20 July 2012 | Corsica
Before we left St. Jean we went to a large supermarket and stocked up on food and beverages. Andrew, Nick, and I filled up 4 carts with food. Actually it was 1.5 of food and 2.5 carts of beverages as we needed beer, wine, milk, juice, and soft drinks for the next two weeks. They deliver from the market for free if the bill was over a certain limit which was convenient. It was quite a large bill for the food and diesel refueling so my credit card went ouch. The only other event worth noting was when I got out of the dingy my Standard Horizon VHF radio popped off my belt and fell into the water at the marina. I could see it go down and made a nasty decision to swim for it. Nasty as the boaters in this area all dispose of their waste overboard. To add insult to injury, the “submersible rated” radio filled up with water and was ruined.
On to Corsica
What a difference 100 miles makes. We left the mainland of France at 5:30pm on Monday with calm winds. We motored all the way to Corsica and made landfall at 7:00am the next morning. Jeanne and I did the first watch until midnight and then Nick and Andrew took over for 4 hours. Elaina and I did the last watch and witnessed the sunrise which was beautiful with the mountains of Corsica as a backdrop. We spent the day swimming and enjoying Calvi, the principle town in this area. There is an old fortress to explore and a nice waterfront. Calvi is where the French Foreign Legion is stationed and they had a small museum depicting their various missions. For dinner we had gargantuan prawns and salmon with a nice salad and Jeanne’s famous coconut curry rice.
This morning we rented a car and drove to the interior of the island. Corsica has had a hard history with pirates and invading armies so their ancestors built towns that are “Perched” on the pinnacle of mountains. One is called St. Anthonio and was excellent for wandering around. We had a very good lunch at a restaurant that overlooked the sea. A problem developed when we went to pay and their credit card reader wouldn’t accept our Visa. The closest ATM was about an hour drive away but that was the only option as we didn’t bring enough cash. After getting the money, we decided to tour around the region and Nick took on the job of navigator. We got lost and ended up on a goat path of a road in the mountains. I should have known we made a mistake when we passed a guy walking a donkey to his hut. Anyway, we did finally make it back to pay the bill only to find the restaurant closed so we left the money in their mailbox.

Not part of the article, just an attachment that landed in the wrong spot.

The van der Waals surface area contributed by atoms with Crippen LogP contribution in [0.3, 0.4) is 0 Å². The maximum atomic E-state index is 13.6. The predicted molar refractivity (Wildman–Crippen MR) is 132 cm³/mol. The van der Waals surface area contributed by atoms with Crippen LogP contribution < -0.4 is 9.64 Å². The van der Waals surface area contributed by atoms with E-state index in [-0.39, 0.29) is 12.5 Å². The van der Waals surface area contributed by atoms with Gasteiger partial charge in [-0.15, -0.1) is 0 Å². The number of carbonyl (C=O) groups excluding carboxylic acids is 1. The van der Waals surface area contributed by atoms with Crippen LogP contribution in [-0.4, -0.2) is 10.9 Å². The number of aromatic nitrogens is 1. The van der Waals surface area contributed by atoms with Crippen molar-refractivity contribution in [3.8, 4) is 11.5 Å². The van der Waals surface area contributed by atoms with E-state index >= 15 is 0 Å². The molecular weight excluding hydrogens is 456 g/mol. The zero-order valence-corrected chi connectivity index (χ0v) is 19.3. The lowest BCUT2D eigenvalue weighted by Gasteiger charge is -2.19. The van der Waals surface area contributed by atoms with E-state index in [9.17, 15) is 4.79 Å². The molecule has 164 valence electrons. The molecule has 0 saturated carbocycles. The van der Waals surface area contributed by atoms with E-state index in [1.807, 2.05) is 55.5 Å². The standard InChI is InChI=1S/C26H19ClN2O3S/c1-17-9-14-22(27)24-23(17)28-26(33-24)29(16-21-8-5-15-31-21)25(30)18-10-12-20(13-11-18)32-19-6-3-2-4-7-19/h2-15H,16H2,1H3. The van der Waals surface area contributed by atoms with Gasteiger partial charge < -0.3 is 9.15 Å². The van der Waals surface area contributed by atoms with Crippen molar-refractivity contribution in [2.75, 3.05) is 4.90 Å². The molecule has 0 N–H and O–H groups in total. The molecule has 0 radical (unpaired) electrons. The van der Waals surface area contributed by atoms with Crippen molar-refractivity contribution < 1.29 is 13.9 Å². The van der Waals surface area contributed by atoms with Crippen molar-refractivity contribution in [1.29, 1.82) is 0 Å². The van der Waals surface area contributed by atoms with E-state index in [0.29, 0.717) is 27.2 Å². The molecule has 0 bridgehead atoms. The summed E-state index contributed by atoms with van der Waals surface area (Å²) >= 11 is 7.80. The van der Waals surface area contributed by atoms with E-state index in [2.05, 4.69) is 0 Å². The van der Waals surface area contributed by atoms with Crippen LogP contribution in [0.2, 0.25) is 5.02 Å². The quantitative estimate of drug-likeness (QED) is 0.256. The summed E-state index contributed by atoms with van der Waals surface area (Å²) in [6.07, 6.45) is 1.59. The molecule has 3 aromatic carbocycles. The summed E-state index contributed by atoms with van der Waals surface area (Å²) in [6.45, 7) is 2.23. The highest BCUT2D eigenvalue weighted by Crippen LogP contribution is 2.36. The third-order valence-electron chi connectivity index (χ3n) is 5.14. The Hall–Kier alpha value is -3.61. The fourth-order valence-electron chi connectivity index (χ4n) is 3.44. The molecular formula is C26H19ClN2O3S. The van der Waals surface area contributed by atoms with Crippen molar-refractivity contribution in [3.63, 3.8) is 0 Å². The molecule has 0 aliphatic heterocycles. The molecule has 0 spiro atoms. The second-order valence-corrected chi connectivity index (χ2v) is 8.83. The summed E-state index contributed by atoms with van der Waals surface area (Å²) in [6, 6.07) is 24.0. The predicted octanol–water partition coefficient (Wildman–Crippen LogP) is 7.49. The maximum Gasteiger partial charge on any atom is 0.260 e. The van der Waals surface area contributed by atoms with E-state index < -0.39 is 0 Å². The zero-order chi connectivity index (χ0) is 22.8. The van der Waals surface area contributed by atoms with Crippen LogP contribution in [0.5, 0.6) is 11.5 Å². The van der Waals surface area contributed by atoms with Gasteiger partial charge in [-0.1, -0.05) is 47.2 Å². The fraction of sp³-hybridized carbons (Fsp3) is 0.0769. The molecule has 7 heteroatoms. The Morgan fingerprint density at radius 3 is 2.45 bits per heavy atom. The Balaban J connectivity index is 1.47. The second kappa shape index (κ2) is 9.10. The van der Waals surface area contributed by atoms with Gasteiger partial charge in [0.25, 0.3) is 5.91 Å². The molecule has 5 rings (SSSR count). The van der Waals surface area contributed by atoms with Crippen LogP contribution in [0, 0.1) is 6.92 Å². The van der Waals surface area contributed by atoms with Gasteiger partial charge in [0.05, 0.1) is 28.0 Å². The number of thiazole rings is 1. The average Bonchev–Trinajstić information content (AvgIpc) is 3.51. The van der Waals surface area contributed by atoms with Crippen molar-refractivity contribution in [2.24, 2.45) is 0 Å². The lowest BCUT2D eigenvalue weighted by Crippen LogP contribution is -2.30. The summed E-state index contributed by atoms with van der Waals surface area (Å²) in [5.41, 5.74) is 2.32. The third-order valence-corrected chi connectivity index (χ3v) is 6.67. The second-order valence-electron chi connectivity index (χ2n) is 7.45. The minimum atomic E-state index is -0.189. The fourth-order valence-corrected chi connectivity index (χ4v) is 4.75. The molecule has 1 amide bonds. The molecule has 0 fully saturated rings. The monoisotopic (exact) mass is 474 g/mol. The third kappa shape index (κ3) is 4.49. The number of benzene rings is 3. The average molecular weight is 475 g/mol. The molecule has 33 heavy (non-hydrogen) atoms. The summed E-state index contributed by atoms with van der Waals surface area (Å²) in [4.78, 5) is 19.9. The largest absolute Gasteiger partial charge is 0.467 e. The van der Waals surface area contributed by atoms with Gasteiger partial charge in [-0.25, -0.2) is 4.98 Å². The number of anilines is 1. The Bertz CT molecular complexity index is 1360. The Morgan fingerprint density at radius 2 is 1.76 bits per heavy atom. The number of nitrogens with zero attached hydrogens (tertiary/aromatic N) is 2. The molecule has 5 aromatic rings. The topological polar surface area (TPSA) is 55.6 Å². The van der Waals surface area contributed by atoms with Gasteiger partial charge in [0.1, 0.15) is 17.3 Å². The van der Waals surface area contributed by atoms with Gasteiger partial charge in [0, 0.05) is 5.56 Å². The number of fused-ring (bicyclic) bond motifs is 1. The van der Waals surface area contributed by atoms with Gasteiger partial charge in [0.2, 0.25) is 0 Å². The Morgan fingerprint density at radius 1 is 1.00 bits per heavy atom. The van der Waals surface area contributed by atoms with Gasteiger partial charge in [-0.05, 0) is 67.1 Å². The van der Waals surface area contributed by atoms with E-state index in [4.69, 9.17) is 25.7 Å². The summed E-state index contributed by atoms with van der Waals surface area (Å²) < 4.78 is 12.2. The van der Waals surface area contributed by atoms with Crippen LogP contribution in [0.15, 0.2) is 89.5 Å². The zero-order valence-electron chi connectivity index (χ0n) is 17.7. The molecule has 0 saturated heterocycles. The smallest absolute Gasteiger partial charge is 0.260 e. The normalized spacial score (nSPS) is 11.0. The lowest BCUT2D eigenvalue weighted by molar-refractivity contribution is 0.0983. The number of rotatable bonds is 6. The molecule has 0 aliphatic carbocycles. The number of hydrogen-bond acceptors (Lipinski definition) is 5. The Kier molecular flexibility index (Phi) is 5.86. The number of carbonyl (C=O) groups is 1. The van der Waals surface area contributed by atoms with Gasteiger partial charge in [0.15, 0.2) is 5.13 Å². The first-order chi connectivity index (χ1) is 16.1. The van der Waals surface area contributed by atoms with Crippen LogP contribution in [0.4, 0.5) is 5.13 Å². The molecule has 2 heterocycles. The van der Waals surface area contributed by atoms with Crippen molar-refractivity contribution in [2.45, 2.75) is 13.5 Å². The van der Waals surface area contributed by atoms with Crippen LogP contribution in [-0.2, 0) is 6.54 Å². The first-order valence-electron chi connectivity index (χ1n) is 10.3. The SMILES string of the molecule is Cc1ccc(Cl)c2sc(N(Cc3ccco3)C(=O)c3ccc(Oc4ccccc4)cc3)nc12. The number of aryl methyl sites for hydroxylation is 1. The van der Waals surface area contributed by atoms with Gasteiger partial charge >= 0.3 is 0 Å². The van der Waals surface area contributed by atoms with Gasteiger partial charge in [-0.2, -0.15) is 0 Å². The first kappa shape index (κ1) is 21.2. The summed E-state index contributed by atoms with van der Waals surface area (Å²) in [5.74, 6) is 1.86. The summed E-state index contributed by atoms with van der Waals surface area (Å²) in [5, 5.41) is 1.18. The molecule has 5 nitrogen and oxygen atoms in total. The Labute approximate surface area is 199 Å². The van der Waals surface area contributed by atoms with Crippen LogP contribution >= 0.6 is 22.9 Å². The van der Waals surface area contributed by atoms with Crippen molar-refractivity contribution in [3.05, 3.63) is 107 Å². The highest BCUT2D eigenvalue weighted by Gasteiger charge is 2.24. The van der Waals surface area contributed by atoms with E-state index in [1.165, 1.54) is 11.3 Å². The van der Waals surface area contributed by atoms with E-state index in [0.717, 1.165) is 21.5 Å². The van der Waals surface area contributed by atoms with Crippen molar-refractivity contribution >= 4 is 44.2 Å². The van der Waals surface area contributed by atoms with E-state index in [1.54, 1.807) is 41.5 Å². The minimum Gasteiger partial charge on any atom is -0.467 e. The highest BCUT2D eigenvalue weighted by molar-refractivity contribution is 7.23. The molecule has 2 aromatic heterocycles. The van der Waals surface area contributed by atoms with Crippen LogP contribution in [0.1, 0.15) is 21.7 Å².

We started to sail South from Calvi in 25 knot winds and then decided that it was too risky to find a safe anchorage so we returned and spent a third day in the area. Finally we sailed down to La Scandola Nature Reserve which was beautiful with red colored mountains falling straight into the sea. We went swimming in 70’ of water and could see our anchor clearly on the bottom. This is the clearest water we have found so far on the trip.
The excitement for the day was negotiating the passage between Ile de Gargalu and Punta Palazzo. To quote the pilot book I use, “For the most part there are depths of 3 meters, but on the W side of the channel there is a rock. Yachts should have someone up on the bow to con your way through. The passage is spectacular with red rock cliffs on either side and clear turquoise water under the keel”. Elaina and Nick positioned themselves on both pontoons and as we started to go through were yelling “Left” and “Right” simultaneously. I figured they canceled each other out, went straight, and started to pray. Let it be documented that the channel is at least 28’ wide as our 26’ beam did fit through. The guy who followed me either thought we were the best or stupidest boaters around.